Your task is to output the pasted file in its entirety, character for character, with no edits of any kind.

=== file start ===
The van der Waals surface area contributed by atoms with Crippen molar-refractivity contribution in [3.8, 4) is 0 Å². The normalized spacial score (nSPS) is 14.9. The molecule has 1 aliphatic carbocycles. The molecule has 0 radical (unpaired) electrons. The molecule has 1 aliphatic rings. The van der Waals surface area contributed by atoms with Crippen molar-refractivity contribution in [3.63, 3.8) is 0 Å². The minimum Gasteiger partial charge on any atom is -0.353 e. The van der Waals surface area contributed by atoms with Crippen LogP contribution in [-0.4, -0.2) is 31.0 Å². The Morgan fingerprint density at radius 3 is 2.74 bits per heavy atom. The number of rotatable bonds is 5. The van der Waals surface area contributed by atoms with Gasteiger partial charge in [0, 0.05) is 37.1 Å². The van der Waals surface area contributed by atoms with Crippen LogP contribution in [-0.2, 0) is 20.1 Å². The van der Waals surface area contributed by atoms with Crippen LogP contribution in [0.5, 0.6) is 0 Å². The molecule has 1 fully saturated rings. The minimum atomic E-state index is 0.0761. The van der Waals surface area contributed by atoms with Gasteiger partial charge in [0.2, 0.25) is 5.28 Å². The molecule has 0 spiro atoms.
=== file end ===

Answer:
The van der Waals surface area contributed by atoms with Crippen molar-refractivity contribution in [3.8, 4) is 0 Å². The normalized spacial score (nSPS) is 14.9. The molecule has 1 aliphatic carbocycles. The molecule has 0 radical (unpaired) electrons. The molecule has 1 aliphatic rings. The van der Waals surface area contributed by atoms with Crippen molar-refractivity contribution in [3.63, 3.8) is 0 Å². The minimum Gasteiger partial charge on any atom is -0.353 e. The van der Waals surface area contributed by atoms with Crippen LogP contribution in [-0.4, -0.2) is 31.0 Å². The Morgan fingerprint density at radius 3 is 2.74 bits per heavy atom. The number of rotatable bonds is 5. The van der Waals surface area contributed by atoms with Gasteiger partial charge in [0, 0.05) is 37.1 Å². The van der Waals surface area contributed by atoms with Crippen LogP contribution in [-0.2, 0) is 20.1 Å². The van der Waals surface area contributed by atoms with Crippen LogP contribution in [0.5, 0.6) is 0 Å². The molecule has 1 fully saturated rings. The minimum atomic E-state index is 0.0761. The van der Waals surface area contributed by atoms with Gasteiger partial charge in [0.2, 0.25) is 5.28 Å². The molecule has 0 spiro atoms.